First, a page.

Running a successful tourism business or destination can be exhausting, with little time for staying up to date on sustainable tourism research and academia. For the Sustainability Leaders Project, we made it part of our mission to enable practitioners and researchers to learn from each other.
Based on our interview series with tourism professionals, in this post we offer you a snapshot of current thinking, trends and challenges linked to the research and study of tourism and sustainability.
- Tourism sustainability as university subject;
- Societal impact and relevance of tourism research;
- Hot topics in tourism research.
Tourism sustainability as university subject
Feedback on sustainable tourism as study focus is mixed. On the one hand, Alan Wong of Hong Kong Polytechnic University observes growing interest in sustainability and sustainable tourism among his students in China.
On the other hand, Geoffrey Wall, Emeritus Professor at the University of Waterloo in Canada laments that “tourism education and research has become increasingly inward looking, as young scholars read and are encouraged to publish in specialized journals to the neglect of engagement with other disciplines.”
Richard Butler, Emeritus Professor at Strathclyde University in Scotland, shares this view. For him, it is unfortunate that most tourism students “have a limited background in terms of deep knowledge in any traditional discipline.”
According to Jafar Jafari, the danger is that “some students and researchers, as they zoom on their research topics, lose sight of the essence of tourism which is inherently a sociocultural phenomenon and that this must be kept in mind no matter how afield research take them.”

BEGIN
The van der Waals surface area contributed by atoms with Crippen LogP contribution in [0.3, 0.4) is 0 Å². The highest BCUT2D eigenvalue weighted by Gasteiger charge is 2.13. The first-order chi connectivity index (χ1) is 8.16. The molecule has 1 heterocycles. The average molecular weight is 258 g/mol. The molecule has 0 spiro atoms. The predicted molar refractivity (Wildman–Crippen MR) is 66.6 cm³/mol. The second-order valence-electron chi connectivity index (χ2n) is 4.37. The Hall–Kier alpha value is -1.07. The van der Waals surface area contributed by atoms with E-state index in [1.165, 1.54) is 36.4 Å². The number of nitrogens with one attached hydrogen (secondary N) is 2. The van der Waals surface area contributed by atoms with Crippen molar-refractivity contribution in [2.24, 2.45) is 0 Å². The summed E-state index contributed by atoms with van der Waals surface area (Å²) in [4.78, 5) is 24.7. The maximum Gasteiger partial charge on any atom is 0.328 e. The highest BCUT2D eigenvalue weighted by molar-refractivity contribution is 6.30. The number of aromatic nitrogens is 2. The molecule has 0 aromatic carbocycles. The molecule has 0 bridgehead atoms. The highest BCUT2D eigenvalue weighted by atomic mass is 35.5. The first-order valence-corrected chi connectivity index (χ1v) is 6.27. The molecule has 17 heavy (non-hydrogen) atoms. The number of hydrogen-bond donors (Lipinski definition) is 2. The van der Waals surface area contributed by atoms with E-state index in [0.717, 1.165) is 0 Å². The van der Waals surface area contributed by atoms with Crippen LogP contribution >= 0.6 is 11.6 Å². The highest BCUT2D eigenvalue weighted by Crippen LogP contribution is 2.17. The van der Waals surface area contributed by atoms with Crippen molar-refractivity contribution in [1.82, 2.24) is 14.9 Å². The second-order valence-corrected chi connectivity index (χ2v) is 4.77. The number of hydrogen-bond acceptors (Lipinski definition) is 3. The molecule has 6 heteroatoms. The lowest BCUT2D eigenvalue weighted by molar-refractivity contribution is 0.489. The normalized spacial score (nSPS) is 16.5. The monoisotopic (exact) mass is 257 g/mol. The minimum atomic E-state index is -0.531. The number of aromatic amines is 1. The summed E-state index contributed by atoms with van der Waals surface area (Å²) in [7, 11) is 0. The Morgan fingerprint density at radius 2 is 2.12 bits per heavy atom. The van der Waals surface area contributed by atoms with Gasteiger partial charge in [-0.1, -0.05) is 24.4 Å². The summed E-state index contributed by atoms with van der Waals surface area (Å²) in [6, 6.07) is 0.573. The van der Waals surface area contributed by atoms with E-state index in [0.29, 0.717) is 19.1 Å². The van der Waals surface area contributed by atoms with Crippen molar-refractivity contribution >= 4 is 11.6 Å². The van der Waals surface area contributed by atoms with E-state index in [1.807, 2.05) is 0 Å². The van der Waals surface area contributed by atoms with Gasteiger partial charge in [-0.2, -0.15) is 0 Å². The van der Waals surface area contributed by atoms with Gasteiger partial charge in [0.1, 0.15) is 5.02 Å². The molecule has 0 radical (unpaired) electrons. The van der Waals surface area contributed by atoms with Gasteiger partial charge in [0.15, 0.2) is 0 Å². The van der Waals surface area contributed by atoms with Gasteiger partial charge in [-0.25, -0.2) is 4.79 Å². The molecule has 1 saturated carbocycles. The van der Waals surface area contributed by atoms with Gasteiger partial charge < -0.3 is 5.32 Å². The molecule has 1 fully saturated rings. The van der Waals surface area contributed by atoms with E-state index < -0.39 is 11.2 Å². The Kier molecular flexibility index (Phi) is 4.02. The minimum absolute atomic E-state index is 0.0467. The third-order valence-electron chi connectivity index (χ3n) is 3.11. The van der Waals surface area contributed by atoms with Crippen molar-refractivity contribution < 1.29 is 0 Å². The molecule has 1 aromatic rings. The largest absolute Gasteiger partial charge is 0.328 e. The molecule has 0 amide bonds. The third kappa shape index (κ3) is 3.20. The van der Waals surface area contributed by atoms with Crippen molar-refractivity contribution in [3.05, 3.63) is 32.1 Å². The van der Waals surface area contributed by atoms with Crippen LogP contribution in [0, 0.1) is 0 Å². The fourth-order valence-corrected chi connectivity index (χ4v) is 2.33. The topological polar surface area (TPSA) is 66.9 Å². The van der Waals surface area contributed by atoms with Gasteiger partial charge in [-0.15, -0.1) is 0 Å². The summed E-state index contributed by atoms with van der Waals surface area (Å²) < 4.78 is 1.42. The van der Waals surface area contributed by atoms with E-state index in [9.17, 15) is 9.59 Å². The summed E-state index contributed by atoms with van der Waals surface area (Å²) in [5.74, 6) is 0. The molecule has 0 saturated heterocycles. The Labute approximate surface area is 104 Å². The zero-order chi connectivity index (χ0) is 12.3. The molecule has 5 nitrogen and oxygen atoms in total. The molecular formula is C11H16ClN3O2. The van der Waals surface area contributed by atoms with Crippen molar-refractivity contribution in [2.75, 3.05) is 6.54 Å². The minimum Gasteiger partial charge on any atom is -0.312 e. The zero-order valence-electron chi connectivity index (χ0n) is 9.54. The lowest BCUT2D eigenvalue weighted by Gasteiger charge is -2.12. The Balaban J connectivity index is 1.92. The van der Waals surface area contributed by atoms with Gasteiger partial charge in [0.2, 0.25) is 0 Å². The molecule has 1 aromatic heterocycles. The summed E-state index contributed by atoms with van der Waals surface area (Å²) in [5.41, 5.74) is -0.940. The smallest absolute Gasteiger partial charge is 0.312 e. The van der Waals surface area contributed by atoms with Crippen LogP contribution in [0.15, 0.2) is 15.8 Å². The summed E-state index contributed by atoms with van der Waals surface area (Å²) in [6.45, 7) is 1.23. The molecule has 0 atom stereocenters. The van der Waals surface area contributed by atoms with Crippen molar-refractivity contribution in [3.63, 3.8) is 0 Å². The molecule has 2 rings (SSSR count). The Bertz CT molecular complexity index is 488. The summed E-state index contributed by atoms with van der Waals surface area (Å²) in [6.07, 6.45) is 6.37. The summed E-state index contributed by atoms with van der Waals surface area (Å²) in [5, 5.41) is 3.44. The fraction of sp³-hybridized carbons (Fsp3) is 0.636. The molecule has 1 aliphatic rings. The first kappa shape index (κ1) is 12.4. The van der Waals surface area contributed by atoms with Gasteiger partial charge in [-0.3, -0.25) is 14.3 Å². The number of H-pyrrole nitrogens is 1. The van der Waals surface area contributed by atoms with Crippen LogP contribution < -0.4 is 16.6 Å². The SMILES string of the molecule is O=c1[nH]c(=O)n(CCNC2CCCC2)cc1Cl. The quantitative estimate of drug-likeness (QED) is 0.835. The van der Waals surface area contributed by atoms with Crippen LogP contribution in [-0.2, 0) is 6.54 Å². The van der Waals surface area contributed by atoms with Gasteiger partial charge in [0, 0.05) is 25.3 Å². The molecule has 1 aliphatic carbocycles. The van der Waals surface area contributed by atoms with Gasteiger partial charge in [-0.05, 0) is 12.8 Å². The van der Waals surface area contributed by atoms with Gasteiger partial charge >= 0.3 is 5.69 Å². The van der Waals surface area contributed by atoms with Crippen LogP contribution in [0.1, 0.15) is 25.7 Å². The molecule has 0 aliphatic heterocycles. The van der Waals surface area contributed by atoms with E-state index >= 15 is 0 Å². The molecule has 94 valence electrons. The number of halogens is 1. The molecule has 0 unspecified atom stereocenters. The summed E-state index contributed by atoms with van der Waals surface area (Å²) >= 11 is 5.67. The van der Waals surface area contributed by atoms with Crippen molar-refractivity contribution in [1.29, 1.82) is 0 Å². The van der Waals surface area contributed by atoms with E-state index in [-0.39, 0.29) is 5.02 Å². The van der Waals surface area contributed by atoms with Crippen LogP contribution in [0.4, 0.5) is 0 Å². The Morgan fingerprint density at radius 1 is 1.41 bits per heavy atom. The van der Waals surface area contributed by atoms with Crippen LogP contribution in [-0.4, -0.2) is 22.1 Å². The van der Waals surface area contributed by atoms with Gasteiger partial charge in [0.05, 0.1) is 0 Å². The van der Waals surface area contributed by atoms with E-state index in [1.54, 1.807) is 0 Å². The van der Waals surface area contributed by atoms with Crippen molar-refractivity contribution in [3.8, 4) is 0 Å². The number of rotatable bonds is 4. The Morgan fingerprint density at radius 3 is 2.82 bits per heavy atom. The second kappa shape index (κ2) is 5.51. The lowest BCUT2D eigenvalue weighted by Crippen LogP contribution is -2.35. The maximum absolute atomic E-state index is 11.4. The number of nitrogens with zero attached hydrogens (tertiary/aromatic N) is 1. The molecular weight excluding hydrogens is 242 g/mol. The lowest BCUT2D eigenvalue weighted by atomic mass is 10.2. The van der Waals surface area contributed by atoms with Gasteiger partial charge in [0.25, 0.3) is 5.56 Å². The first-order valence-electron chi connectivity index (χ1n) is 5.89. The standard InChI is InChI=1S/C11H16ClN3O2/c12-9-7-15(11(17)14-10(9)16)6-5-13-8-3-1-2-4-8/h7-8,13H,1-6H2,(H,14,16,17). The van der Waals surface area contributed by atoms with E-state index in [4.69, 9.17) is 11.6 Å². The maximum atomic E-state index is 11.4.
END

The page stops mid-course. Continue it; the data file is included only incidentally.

Taking into account those rather pessimistic viewpoints by some of the most eminent tourism and geography scholars, on tourism as a valid university subject in its own right, it hardly surprises that opinions about the actual impact and relevance of tourism research are mixed at best.
Social impact and relevance of tourism research
The debates we have within our universities are almost completely unknown and ineffectual within industry. At first I thought that there would be mutual benefit from sharing our ideas and knowledge, but now I am more and more thinking that industry will progress just fine without any input at all from academic research. I say this because businesses that survive have to be resilient, and ‘organic’ solutions to sustainability-related problems are emerging all the time, based on responsiveness to market and other circumstances.
But why is it so difficult for tourism researchers to engage with practitioners and thus make academic research more relevant and beneficial for businesses and destinations? David Weaver sees the reason for this in “that we have been trained to acquire knowledge and publish this in peer-reviewed journals; positive social impacts were an unanticipated and serendipitous outcome of such labour.”
To his mind, the call for more practice-oriented research is “a reality we have to respond to by integrating social impact into our research deliberations from the very beginning, instead of theoretical contributions to knowledge.”
What might this look like? David Weaver:
So maybe the very first question we ask when composing grant applications is “What can I do in tourism research that will have the maximum benefit for the greatest number of people?” Even if our findings are measurable and tangible and demonstrably beneficial, we will have to work closely with relevant NGOs, community groups and government agencies to ensure that such a non-academic “champion” works with us on the implementation phase. Concurrently, universities will have to ease the pressure on us to produce high-tier academic outputs so that we can put more of our energy into communicating with stakeholders in layman terms and helping with implementation and monitoring.
Just like David Weaver, Xavier Font of Surrey University also calls for a change in tourism research priorities:
My concern is that research effort is not optimised, because it is driven by personal agendas rather than societal needs. So all too often, I fear that sustainability research is really going nowhere. At least nowhere that has an impact on society. Compare it with medical research, would you really start a project there that didn’t have a very specific, needs-based focus? We need fewer publications but with more substantial evidence and societal impact.